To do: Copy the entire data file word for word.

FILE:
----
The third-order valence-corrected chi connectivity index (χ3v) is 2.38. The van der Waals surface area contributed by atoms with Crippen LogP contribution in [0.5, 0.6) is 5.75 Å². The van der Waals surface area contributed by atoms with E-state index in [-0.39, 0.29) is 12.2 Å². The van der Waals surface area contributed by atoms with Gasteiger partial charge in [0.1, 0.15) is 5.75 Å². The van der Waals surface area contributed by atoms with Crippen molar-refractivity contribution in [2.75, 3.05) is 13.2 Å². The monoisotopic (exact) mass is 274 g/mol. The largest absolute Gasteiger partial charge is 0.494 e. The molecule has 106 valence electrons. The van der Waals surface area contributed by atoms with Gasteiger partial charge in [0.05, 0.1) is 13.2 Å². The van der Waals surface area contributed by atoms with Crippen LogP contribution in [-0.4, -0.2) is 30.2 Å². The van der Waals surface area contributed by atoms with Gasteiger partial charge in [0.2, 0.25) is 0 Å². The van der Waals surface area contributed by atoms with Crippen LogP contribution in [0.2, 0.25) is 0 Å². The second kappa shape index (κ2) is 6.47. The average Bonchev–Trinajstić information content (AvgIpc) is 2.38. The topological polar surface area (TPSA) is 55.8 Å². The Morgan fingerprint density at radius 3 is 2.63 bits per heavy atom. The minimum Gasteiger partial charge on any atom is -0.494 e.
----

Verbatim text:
The third-order valence-corrected chi connectivity index (χ3v) is 2.38. The van der Waals surface area contributed by atoms with Crippen LogP contribution in [0.5, 0.6) is 5.75 Å². The van der Waals surface area contributed by atoms with E-state index in [-0.39, 0.29) is 12.2 Å². The van der Waals surface area contributed by atoms with Gasteiger partial charge in [0.1, 0.15) is 5.75 Å². The van der Waals surface area contributed by atoms with Crippen molar-refractivity contribution in [2.75, 3.05) is 13.2 Å². The monoisotopic (exact) mass is 274 g/mol. The largest absolute Gasteiger partial charge is 0.494 e. The molecule has 106 valence electrons. The van der Waals surface area contributed by atoms with Gasteiger partial charge in [0.05, 0.1) is 13.2 Å². The van der Waals surface area contributed by atoms with Crippen LogP contribution in [-0.4, -0.2) is 30.2 Å². The van der Waals surface area contributed by atoms with Gasteiger partial charge in [0.2, 0.25) is 0 Å². The van der Waals surface area contributed by atoms with Crippen LogP contribution in [0.2, 0.25) is 0 Å². The second kappa shape index (κ2) is 6.47. The average Bonchev–Trinajstić information content (AvgIpc) is 2.38. The topological polar surface area (TPSA) is 55.8 Å². The Morgan fingerprint density at radius 3 is 2.63 bits per heavy atom. The minimum Gasteiger partial charge on any atom is -0.494 e.